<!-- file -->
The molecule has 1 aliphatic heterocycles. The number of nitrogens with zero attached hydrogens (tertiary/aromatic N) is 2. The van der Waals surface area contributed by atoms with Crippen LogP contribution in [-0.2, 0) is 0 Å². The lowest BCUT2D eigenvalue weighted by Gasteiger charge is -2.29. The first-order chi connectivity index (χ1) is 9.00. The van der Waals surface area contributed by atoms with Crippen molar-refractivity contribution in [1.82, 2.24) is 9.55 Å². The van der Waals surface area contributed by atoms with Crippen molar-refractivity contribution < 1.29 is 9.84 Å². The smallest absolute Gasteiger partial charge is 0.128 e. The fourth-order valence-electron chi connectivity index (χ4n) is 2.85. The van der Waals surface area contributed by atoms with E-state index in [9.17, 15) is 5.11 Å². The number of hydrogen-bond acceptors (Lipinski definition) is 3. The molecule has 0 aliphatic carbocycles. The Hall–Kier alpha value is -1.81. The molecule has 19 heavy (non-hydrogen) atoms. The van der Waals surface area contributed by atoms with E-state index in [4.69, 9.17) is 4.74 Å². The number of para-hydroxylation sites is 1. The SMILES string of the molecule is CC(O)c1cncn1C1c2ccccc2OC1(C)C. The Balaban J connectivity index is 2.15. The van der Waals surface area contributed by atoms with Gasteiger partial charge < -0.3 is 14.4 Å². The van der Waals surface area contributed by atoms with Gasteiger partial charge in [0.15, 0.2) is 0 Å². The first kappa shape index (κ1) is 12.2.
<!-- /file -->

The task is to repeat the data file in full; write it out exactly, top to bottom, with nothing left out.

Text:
The molecule has 1 aliphatic heterocycles. The number of nitrogens with zero attached hydrogens (tertiary/aromatic N) is 2. The van der Waals surface area contributed by atoms with Crippen LogP contribution in [-0.2, 0) is 0 Å². The lowest BCUT2D eigenvalue weighted by Gasteiger charge is -2.29. The first-order chi connectivity index (χ1) is 9.00. The van der Waals surface area contributed by atoms with Crippen molar-refractivity contribution in [1.82, 2.24) is 9.55 Å². The van der Waals surface area contributed by atoms with Crippen molar-refractivity contribution < 1.29 is 9.84 Å². The smallest absolute Gasteiger partial charge is 0.128 e. The fourth-order valence-electron chi connectivity index (χ4n) is 2.85. The van der Waals surface area contributed by atoms with E-state index in [9.17, 15) is 5.11 Å². The number of hydrogen-bond acceptors (Lipinski definition) is 3. The molecule has 0 aliphatic carbocycles. The Hall–Kier alpha value is -1.81. The molecule has 19 heavy (non-hydrogen) atoms. The van der Waals surface area contributed by atoms with E-state index in [4.69, 9.17) is 4.74 Å². The number of para-hydroxylation sites is 1. The SMILES string of the molecule is CC(O)c1cncn1C1c2ccccc2OC1(C)C. The Balaban J connectivity index is 2.15. The van der Waals surface area contributed by atoms with Gasteiger partial charge < -0.3 is 14.4 Å². The van der Waals surface area contributed by atoms with Gasteiger partial charge in [0.15, 0.2) is 0 Å². The first kappa shape index (κ1) is 12.2.